“Won’t matter.  They’re running a numbers game right now.  Mitigate losses, maximize gains.  They’re cutting ties with anything they don’t need.”

            “And where does that leave you?” Vivek asked gently.  Her phrasing suggested to him she already had an inkling.

            “Leaves me here, don’t it?” she forced a lopsided grin.  “Right here, and shit out of luck.”

            “We can take you back.  Lorena’s not arresting you.”

            “Not sure it’s a good idea.  Not that Taran would hurt me—I don’t think he would, at least—but it wouldn’t be my ship any more.  He’s in charge.  And when we get back, his dad’s not going to be happy.  Even less if the core ends up on an impound list.  That might really be some shit.”

            “So what’s the way out?”

            She gave him a long look, up and down.  “Mohinder, right?”

            “Vivek Mohinder.  Senior Pilot, X.O.  Vivek’s fine.”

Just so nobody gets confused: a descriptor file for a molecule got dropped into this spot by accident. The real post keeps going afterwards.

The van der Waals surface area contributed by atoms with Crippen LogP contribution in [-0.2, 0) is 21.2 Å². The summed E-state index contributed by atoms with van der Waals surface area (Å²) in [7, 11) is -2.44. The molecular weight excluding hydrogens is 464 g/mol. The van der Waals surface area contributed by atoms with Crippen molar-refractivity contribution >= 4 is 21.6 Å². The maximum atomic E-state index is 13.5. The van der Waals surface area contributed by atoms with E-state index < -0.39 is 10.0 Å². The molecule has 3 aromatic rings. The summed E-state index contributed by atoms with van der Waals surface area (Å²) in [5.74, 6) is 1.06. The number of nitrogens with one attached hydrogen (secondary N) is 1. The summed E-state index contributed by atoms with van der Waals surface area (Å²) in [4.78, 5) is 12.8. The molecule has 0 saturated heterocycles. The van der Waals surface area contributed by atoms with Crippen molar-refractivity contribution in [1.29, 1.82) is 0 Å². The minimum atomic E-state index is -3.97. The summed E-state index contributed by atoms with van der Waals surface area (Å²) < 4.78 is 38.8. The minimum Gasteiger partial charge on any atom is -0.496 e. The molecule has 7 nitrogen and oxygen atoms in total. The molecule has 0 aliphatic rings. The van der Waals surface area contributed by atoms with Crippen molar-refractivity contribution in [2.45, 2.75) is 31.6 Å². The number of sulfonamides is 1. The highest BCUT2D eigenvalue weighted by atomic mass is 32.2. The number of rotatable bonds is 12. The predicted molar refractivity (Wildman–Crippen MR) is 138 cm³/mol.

“Well, Vivek, there’s not always a way out.  Sometimes you just have to take what’s coming.”

            “What if…” he scratched his chin where stubble sprouted, felt self-conscious about the salt grains scattered amidst the coal.  “What would happen if we actually did arrest you?”

            “Fuck you,” Maxi snapped before her brain could catch up.  She gnawed her lip, felt her heart hammer her ribs at the prospect of imprisonment.

            “We wouldn’t be clapping you in irons.  Just telling Toussaint we’re keeping you.  That gets you off their books without it being your fault.  Nobody can say you bailed on the enterprise; you were arrested by overstepping Explorer Corps assholes,” he grinned.